Richard A. Lindsey, CPA Lindsey & Waldo, LLC – Certified Public Accountants
  • Seven Traits of a Champion

    Sep 1

    What is a champion? By definition, it’s someone who excels above all others. Generally, it refers to a world class athlete, but it could just as easily apply to a top businessperson. Nancy Holland Morgan, a two time Olympic skier, has identified seven traits that can help us understand how we too can get to the top of our game and become champions.

    You have to really like what you are doing. If you don’t have a love of the activity, an enthusiasm that turns into a burning, white-hot desire, then it may be time to sit down and reassess your life’s interest. Without it, you will not have the passion necessary to sustain the drive. Without passion, none of the other traits will even matter.

    Achieving success invariably means having to learn new techniques, master new skills, develop new strengths, or obtain new knowledge. But more often than not, as we learn new skills and techniques, we don’t get it right the first time. We have to practice. Repetition, practice, review, effort, feedback, all go into learning the fundamentals. Commitment to learning is an absolute necessity for improvement in any activity.

    Combine your desire with commitment to training, and you begin to formulate a thoughtful plan to improve your performance. But, all the desire and commitment in the world won’t do you any good unless you have a goal. Champions set goals based on their strengths and weaknesses. Their plans revolve around reaching new thresholds based on increasing their strengths and overcoming their weaknesses. Champions know that to compete seriously for their personal best, they must surrender themselves to the goal.

    The first three traits prepare us for the fourth: tenacity. Life is a series of tests; we have to pass each one to go on to the next. As we move higher up the mastery scale, we take the chance of falling harder and longer. The falls are always painful. But, we must learn to get up after each fall and continue onward.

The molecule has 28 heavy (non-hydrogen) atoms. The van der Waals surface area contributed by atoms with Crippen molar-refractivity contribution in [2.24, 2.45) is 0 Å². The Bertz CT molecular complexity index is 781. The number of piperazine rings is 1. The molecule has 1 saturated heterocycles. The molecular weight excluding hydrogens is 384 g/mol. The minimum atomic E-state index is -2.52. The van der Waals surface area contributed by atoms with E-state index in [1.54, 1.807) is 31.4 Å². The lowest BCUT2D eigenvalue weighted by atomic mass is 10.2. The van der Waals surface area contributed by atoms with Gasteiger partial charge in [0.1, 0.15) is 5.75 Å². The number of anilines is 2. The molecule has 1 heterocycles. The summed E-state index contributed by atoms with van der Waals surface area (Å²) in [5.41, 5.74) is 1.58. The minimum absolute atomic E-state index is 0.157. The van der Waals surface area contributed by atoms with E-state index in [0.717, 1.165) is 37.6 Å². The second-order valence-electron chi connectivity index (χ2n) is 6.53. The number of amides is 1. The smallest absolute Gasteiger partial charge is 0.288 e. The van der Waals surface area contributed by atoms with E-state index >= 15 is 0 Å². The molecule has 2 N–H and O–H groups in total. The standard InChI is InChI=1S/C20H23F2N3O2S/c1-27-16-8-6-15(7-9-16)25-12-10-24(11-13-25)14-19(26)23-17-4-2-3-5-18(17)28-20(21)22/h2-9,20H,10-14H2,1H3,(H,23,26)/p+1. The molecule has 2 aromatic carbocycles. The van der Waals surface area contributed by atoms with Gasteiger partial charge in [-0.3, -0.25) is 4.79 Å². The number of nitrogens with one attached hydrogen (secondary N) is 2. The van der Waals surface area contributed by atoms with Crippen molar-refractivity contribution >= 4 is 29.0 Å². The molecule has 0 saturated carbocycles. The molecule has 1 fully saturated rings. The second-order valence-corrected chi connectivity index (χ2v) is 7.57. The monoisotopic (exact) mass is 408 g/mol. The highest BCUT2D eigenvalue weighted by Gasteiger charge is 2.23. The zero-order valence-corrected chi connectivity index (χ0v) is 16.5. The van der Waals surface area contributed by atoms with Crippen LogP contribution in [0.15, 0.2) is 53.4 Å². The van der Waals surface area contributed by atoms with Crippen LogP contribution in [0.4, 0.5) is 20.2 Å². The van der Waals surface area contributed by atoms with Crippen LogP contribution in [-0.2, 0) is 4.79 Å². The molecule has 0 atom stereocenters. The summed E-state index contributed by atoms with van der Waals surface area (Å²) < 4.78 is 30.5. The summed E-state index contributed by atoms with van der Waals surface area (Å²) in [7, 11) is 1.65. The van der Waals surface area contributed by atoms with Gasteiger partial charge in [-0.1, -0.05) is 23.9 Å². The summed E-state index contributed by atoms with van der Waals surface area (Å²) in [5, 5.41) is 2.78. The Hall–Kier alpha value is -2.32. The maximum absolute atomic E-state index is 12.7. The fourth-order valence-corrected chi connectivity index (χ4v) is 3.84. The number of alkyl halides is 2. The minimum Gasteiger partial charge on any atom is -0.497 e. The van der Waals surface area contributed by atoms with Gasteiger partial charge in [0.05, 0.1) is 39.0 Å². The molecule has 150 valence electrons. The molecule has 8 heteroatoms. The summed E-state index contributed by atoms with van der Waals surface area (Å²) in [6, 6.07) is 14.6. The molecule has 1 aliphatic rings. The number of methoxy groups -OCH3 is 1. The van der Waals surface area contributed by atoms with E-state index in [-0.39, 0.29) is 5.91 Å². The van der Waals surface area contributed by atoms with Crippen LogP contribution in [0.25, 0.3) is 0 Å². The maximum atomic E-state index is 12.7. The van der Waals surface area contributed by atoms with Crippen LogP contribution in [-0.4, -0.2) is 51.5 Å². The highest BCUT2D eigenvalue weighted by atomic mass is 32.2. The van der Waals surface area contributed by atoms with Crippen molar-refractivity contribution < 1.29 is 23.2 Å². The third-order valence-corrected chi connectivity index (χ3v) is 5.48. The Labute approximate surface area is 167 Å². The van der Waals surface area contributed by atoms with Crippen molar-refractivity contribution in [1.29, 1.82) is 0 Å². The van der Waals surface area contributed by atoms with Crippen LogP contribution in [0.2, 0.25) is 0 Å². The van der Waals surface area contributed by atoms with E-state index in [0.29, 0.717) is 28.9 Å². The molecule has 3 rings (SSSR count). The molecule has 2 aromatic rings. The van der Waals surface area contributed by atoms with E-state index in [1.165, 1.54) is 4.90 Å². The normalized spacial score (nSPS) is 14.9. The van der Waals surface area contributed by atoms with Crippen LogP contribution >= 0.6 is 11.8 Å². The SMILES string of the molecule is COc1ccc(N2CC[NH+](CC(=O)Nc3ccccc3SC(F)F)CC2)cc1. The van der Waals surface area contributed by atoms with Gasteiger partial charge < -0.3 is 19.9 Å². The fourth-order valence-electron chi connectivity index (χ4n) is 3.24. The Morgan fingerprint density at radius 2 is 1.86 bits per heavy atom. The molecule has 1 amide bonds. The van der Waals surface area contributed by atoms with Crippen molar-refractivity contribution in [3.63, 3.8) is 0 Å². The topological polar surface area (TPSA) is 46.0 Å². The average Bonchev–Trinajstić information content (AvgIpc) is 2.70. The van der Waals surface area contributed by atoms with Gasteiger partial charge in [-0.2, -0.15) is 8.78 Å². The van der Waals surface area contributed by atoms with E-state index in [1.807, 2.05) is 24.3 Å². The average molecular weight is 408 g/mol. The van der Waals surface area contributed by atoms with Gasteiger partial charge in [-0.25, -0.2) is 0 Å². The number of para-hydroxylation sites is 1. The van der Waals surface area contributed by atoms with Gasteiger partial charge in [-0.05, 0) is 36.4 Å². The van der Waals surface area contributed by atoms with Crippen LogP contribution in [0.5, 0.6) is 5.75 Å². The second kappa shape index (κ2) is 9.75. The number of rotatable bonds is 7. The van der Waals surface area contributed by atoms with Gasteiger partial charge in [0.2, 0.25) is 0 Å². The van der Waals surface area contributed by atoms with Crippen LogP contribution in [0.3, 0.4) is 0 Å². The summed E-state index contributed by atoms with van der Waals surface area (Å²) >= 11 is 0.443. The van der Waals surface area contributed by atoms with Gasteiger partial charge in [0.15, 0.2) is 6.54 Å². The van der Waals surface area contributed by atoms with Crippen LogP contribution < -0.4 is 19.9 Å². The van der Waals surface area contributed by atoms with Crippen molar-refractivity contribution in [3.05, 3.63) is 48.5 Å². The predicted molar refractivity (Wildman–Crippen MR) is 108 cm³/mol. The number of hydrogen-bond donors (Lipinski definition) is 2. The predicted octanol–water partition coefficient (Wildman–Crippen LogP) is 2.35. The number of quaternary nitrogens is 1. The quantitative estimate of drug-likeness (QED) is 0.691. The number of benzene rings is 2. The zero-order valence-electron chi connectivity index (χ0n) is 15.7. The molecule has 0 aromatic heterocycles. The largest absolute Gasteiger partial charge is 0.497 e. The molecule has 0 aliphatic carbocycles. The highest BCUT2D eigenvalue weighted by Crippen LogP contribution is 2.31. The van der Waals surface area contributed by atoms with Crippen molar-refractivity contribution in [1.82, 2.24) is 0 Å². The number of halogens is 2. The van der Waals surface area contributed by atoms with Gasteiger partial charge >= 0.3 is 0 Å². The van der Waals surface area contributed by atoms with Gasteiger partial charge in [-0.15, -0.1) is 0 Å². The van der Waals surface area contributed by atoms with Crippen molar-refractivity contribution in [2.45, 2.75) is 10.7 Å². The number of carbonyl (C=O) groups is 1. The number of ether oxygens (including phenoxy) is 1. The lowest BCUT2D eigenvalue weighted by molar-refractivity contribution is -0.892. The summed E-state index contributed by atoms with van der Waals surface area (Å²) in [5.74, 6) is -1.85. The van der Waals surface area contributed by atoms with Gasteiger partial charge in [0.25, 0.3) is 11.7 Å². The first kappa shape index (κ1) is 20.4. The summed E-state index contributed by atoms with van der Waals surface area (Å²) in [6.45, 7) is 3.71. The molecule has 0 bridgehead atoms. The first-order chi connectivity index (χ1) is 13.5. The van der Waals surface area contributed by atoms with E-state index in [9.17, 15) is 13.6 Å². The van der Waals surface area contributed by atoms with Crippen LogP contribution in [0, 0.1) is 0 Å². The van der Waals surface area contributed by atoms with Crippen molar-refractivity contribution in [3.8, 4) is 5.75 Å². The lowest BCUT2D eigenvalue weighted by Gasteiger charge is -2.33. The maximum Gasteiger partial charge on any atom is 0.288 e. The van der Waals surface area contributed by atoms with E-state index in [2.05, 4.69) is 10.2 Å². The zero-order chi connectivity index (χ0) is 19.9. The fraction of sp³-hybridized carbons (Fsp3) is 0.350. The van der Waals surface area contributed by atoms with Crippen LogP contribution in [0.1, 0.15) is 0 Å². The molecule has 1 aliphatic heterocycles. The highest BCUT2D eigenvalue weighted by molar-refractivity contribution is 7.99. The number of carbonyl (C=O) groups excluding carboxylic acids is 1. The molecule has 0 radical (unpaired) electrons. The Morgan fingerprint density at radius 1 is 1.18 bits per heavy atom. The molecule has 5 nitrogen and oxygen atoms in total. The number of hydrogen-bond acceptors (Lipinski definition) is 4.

No one today makes it to the top alone. All champions surround themselves with a support team. The strength of others is crucial to achieving the goal of championship status. Your support team may be only your closest family members, it may be a friendship circle, or it may consist of a paid staff of advisors. Your team’s job is to keep you in the right attitude as you gain altitude.

    Do something every day that scares you just a little — not something life threatening, but something that causes you enough discomfort that you will become accustomed to pushing the envelope of your performance. Get to love your zone of discomfort. It means that we are in an awkward phase of learning a new skill or strategy to help us achieve a higher level of performance. Some people seem to move in and out of the discomfort zone more easily. This is generally either because they have more experience living in the zone of discomfort or they have learned to fake it better than others!

    People like to be around those who have an aura of self-confidence and positive self-esteem. Self-confidence means you believe in the potential of achieving your goals. High self-esteem means you are satisfied with your talents and are able to recognize and appreciate the talents of others. This is not about being arrogant, but rather a more humble expression that you are comfortable with yourself, your accomplishments, and your talents.

    Being a champion starts and ends from within. To achieve success, you must start with a strong desire and end with the courage to maintain positive self-esteem and confidence in your ability. But in between is where the real work takes place. Championship status takes every bit of inner strength and external leveraging you can muster. With hard work, the rewards will be those of a champion.

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